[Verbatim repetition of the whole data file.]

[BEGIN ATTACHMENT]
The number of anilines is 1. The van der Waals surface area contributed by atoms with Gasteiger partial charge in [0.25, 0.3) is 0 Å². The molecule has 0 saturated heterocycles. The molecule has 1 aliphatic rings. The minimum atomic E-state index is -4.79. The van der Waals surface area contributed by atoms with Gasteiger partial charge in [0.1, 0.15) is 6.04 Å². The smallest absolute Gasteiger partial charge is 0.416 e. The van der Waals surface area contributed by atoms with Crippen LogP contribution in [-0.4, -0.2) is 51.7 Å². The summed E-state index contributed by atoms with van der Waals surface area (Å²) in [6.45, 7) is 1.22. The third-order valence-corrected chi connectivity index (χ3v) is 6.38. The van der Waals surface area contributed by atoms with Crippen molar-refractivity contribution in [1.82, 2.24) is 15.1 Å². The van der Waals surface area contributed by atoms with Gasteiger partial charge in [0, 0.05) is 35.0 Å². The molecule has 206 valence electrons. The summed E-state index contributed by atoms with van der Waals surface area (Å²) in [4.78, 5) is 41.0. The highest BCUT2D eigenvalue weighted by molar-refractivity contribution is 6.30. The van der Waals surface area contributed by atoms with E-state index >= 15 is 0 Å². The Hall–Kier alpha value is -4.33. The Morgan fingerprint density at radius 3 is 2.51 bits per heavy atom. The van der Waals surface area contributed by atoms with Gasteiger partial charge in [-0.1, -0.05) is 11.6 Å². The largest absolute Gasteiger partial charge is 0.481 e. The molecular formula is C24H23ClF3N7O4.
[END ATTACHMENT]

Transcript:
The number of anilines is 1. The van der Waals surface area contributed by atoms with Gasteiger partial charge in [0.25, 0.3) is 0 Å². The molecule has 0 saturated heterocycles. The molecule has 1 aliphatic rings. The minimum atomic E-state index is -4.79. The van der Waals surface area contributed by atoms with Gasteiger partial charge in [0.1, 0.15) is 6.04 Å². The smallest absolute Gasteiger partial charge is 0.416 e. The van der Waals surface area contributed by atoms with Crippen LogP contribution in [-0.4, -0.2) is 51.7 Å². The summed E-state index contributed by atoms with van der Waals surface area (Å²) in [6.45, 7) is 1.22. The third-order valence-corrected chi connectivity index (χ3v) is 6.38. The van der Waals surface area contributed by atoms with Crippen molar-refractivity contribution in [1.82, 2.24) is 15.1 Å². The van der Waals surface area contributed by atoms with Gasteiger partial charge in [0, 0.05) is 35.0 Å². The molecule has 206 valence electrons. The summed E-state index contributed by atoms with van der Waals surface area (Å²) in [4.78, 5) is 41.0. The highest BCUT2D eigenvalue weighted by molar-refractivity contribution is 6.30. The van der Waals surface area contributed by atoms with E-state index >= 15 is 0 Å². The Hall–Kier alpha value is -4.33. The Morgan fingerprint density at radius 3 is 2.51 bits per heavy atom. The van der Waals surface area contributed by atoms with Gasteiger partial charge in [-0.1, -0.05) is 11.6 Å². The largest absolute Gasteiger partial charge is 0.481 e. The molecular formula is C24H23ClF3N7O4.